FNB Connect awaits stability at Cell C to scale
First National Bank (FNB) is awaiting stability at financially-constrained mobile operator Cell C before it can fully scale its FNB Connect mobile network.
So said Jacques Celliers, CEO of FNB, in a telephonic interview with ITWeb this week, after the bank announced its financial results for the six months to December 2019.
FNB Connect launched as a mobile virtual network operator (MVNO) in June 2015, making FNB the first bank in the country to establish a mobile offering.
Standard Bank officially launched its own MVNO, called SB Mobile, in November 2018.
FNB Connect is an MVNO available to FNB customers and allows them to choose between a range of contract and prepaid packages.
It piggybacks on Cell C’s network.
In November last year, Cell C and MTN announced an extended roaming agreement that helps the country’s third-largest operator broaden its 4G network coverage nationally.
Cell C said the deal would extend 4G coverage to 95% of the population and its customers will now have access to over 12 500 sites, of which 90% are LTE-enabled.
Thanks to this deal, FNB Connect subscribers can also get more network coverage.
The other MNVOs that ride on the Cell C network include SB Mobile, Virgin Mobile SA, Mr Price Mobile, Trace Mobile and me&you Mobile.
However, all is not well at Cell C. Blue Label is the largest shareholder in mobile operator Cell C, with a 45% stake.
During the previous financial year, the operator’s loss stood at R8 billion. Blue Label was forced to write down its investment in Cell C to nil.
Cell C has been under pressure for some time, facing myriad problems, including job stoppages, declining revenue and debt management challenges.
The distressed mobile operator will announce its financial results on 23 March.
Asked about the progress FNB Connect is making since launch, Celliers said: “When we start new things, we always give it a bit of time to get the basics under control because once we start integrating it into our banking proposition, we don’t want to cause relationship issues because of the new product.”
According to Celliers, telecommunications is one of those emotional sectors. “The same way, if your car doesn’t work, people get emotional; if your phone doesn’t work, it’s also very emotional. So we like these meaningful value propositions.”
He pointed out the bank is investing heavily in FNB Connect, which has two drivers at the moment.
“The first driver it does for us is that it resells other network products, and we have been doing that for a long time so that is not a new strategy. When you log onto your app and top-up, for example, with Vodacom airtime, we use the Connect platform to facilitate that.
“The second aspect is it allows us our own telecommunication licensed SIM cards which allows us to operate as an MNVO on Cell C’s network.”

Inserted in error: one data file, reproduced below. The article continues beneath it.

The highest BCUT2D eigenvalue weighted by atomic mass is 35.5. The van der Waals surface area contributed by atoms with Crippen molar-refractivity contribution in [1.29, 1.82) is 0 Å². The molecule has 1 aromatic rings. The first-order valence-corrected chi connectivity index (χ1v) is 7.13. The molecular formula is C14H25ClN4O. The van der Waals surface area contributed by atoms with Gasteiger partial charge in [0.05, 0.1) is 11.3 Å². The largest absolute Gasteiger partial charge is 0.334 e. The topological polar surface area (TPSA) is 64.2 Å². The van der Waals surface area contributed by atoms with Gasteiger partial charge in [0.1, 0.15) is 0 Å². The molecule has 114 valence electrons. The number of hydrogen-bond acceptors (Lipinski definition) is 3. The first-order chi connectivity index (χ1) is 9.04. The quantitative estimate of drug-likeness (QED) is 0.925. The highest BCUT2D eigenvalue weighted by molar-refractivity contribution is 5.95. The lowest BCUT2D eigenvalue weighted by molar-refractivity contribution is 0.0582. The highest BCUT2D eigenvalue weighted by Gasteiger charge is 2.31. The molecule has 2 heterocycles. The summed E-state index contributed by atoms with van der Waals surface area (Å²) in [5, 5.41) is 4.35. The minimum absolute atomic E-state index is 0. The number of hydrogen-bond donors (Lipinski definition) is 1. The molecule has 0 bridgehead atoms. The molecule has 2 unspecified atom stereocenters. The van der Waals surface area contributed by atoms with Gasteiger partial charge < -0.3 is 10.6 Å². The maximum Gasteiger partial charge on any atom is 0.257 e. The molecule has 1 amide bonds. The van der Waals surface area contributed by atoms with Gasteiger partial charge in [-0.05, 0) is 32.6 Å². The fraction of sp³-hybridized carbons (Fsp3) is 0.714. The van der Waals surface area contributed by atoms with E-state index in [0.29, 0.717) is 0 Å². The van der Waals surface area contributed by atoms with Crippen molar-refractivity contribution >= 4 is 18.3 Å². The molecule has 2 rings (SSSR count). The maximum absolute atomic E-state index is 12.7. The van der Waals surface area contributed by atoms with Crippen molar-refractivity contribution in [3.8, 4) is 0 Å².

He pointed out the drive now is to integrate the FNB Connect value proposition into the bank account so that every time someone opens a bank account, they get a bank account with the SIM card.
“We have done some successful activities around that last year and we are starting to learn the business model to make sure we get it right before we scale it too much to become something that we can’t afford.
“At the moment, it’s going on very well and we are very proud of our Connect value proposition,” said Celliers.
Next phase of growth
“We are, however, waiting for more messaging around the stability of Cell C as a business and we are supporting them. It seems they have some plans and we look forward to them getting past that stage so that we can both grow into the next phase of our growth.
“I know they are working very hard and we enjoy our relationship with them a lot.”
On the nature of the support FNB is giving to Cell C, he said: “One way is we are keeping our volumes at Cell C and it helps them to justify themselves as a big business when they do their own capitalisation and business planning.
“At the moment, our volume is probably the biggest contributor to how we are trying to help them. We have given them some time before we can make any decision on other things. We hope they get through this phase and that they can come back in the market stronger. We know that businesses go through phases and our job is to try and help them.”
In its results, FNB says over the period, digital logins were up 14% and logins across all digital interfaces reached a record high 120.1 million in December 2019.
Financial transactions on the FNB App continued to grow by 37% for the period, with increased uptake of money management functionality via our app and other digital platforms.
It notes that inclusive banking products like eWallet are showing strong growth, with all metrics up strongly with over 26 million sends seen over the period.